Executive Compensation: An Analysis Identifies ESG Leaders and Laggards
January 19, 2023
Understanding what distinguishes corporate leaders from laggards in the environmental, social, and governance (ESG) realm provides important guidance on emerging best practices for boards.
In this fast-moving arena, Farient Advisors identified a small group of companies who stand out as leaders in incorporating stakeholder measures into their executive compensation plans. Conversely, many companies are falling behind because they are either reluctant to engage in stakeholder issues or their efforts are insufficient to encourage real progress.
What makes a leader or laggard in stakeholder incentive design? What measures should directors and management teams consider in their incentive plans?
From Promise to Fulfillment
Data disclosure is often considered the first step in accountability and external monitoring. ESG-focused investors and activists continue to call for greater transparency from companies on an array of topics, ranging from workforce ethnic diversity to the impact of their operations on natural habitats. Some 74 percent of global companies and 56 percent of U.S. S&P 500 companies now incorporate stakeholder measures into their executive incentive plans. By including such measures, companies and their boards aim to:
- Communicate priorities on stakeholder issues throughout an organization and externally
- Provide focus for incentive participants to drive performance on important ESG issues
- Build accountability and oversight mechanisms on these issues
As detailed in the Farient/Global Governance and Executive Compensation (GECN) Group research 2023 Global Trends in Stakeholder Incentives: The Staying Power of ESG, stakeholder measures are typically:
- Included in short-term incentive (STI) rather than long-term incentive (LTI) plans
- Used as weighted metrics or as part of a weighted scorecard
- Measured on a qualitative basis or by using a mix of qualitative and quantitative assessments
- Focused primarily on social and environmental measures
Leading companies, which make up a small percentage of the U.S. market, are creative, vocal, and clear in disclosing their stakeholder incentive designs. On the other end, laggards’ use of stakeholder incentive measures lack effort in design, lack rigor in goal setting, or communicate only vague commitments to ESG, indicating a board or management team that does not make sustainability a priority.
With ESG developments moving at rapid pace, best practices and trends are quick to change. Nevertheless, the characteristics of leaders reflect their effort under current conditions to drive positive progress on environmental and social issues. Listed below are emerging best practices from leaders in stakeholder measures and common incentive design characteristics.
Although some industries have a greater prevalence or a longer history of using stakeholder measures, the standout companies can be found across sectors. Examples of companies which have demonstrated leadership in their use of stakeholder incentive measures and goals, and notable features of each incentive system, are detailed below.
Recommendations for Boards
Wherever companies are on their ESG journey, key considerations for compensation committees include the following:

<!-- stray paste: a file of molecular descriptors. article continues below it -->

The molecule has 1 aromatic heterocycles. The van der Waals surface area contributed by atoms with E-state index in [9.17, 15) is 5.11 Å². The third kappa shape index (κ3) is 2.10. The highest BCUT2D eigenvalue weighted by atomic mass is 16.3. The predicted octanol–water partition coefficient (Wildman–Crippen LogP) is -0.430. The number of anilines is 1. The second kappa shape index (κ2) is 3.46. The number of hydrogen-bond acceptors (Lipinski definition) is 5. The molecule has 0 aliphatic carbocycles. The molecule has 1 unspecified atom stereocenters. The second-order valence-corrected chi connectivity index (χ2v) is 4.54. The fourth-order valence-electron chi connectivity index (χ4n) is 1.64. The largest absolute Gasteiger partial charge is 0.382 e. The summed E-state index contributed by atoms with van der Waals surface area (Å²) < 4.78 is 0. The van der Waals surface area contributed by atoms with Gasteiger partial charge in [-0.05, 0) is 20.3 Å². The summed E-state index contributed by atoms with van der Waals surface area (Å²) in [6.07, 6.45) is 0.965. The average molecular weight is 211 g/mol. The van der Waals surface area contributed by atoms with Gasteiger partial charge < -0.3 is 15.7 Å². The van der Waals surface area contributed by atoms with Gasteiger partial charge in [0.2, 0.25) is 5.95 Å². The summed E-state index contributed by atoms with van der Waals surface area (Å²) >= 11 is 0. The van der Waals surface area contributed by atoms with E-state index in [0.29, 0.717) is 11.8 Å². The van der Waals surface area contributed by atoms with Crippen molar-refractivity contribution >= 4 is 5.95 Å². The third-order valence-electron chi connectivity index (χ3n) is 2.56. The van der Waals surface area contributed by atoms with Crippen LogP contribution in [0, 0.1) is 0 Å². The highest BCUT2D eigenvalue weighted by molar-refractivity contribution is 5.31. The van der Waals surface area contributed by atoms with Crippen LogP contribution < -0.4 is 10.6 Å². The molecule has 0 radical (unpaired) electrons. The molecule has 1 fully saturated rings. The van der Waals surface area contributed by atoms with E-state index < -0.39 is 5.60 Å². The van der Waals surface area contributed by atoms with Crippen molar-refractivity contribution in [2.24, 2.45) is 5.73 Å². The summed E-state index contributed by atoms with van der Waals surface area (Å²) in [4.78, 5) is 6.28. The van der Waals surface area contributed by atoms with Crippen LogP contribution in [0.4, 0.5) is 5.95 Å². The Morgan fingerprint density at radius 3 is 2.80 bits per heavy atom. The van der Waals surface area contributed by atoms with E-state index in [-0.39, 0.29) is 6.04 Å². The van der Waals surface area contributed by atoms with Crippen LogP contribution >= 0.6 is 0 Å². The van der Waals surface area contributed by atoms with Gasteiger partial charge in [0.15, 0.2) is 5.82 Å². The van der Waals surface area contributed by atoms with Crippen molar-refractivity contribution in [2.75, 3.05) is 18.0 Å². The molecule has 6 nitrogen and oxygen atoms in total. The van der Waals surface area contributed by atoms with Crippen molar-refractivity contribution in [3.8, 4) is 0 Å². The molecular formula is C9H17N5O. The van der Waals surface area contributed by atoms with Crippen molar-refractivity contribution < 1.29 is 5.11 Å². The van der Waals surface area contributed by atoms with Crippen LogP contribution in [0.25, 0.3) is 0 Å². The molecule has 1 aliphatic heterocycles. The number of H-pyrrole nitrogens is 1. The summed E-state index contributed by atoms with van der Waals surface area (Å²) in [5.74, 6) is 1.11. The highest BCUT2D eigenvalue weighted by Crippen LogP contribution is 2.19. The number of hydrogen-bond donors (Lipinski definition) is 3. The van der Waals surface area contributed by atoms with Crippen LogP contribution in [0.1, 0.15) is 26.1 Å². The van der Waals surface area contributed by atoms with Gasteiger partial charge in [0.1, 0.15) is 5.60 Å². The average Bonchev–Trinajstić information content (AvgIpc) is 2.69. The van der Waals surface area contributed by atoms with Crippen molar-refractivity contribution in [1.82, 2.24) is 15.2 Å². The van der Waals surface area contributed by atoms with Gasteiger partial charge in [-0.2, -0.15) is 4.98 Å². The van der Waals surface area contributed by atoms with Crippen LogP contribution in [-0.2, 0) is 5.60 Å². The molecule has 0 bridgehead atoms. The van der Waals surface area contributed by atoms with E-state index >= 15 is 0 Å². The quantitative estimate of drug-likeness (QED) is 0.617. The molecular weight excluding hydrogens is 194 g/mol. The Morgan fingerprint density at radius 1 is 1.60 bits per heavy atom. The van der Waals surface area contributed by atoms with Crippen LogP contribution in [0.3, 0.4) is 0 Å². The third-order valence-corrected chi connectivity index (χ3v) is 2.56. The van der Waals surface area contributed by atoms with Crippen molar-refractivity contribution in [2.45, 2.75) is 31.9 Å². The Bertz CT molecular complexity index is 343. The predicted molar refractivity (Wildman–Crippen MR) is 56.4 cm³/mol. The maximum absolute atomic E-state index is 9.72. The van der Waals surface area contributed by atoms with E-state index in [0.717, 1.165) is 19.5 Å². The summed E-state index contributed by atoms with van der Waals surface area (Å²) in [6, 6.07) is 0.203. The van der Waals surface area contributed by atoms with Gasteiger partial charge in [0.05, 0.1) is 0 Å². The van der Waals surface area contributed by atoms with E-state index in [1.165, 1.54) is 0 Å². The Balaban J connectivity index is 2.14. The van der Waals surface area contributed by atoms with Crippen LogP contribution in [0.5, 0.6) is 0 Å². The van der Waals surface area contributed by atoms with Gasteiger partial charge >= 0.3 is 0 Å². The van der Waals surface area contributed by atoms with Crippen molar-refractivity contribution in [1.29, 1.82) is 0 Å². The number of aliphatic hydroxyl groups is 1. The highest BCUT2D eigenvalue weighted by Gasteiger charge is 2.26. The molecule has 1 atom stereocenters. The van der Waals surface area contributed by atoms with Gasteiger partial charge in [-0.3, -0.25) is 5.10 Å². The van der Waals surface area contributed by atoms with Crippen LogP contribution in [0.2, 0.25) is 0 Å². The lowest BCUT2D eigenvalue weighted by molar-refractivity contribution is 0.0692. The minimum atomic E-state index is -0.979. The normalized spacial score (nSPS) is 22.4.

- Start with the company’s ESG strategy. Think holistically about the company’s ESG strategy—how it ties into the broader business strategy and mission, what measures are important, what goals are to be achieved, and how (if at all) incentives can help the company make progress on the company’s stakeholder short- and long-term objectives.
- Engage shareholders and stakeholders. Shareholder engagement with a focus on ESG can help companies gather specific feedback on areas for improvement. In addition, this feedback should be reported to the board to enhance their understanding of the issues.
- Benchmark performance against peers. Benchmarking can help to identify where the company stands relative to the market, where it stands out, and where it needs improvement. The growing wealth of comparable data also can assist companies in identifying goals.
- Think about desired outcomes. In setting goals, think about what the end result should look like and where the company should be in the long-term. Then work backwards to identify the short-term inputs needed to achieve those goals, such as investing in new technology that reduces emissions or hiring a diversity officer. The incentive plan could be designed using output goals (i.e., outcomes), inputs, or a mix of both.
- Strive for greater transparency. The company should tell its story and explain where it currently stands on sustainability issues, why it is using stakeholder measures in its incentives, why it chose the metrics and goals it did, and where it plans to be in the future. Greater transparency in this area can strengthen the company’s messaging on ESG commitments.
Any approach taken by boards should be thoughtful, consider the company’s broader strategy as it relates to stakeholders, and show a commitment to measures which prove progress is being made.
By Brian Bueno
Brian Bueno is ESG leader at Farient Advisors.
An abridged version of this article originally appeared in Directorship magazine, Fall, 2022. (Membership required to access.)
About Farient Advisors
Farient Advisors LLC is an independent premier executive compensation, performance, and corporate governance consultancy. Farient provides a full array of services, linking business strategy to compensation through a tailored, analytically rigorous, and collaborative approach. Farient has locations in Los Angeles, New York, Louisville, and Dallas and works with clients globally through its partnership in the Global Governance and Executive Compensation Group (GECN). Farient is a certified diverse company and is recognized by the Women’s Business Enterprise National Council.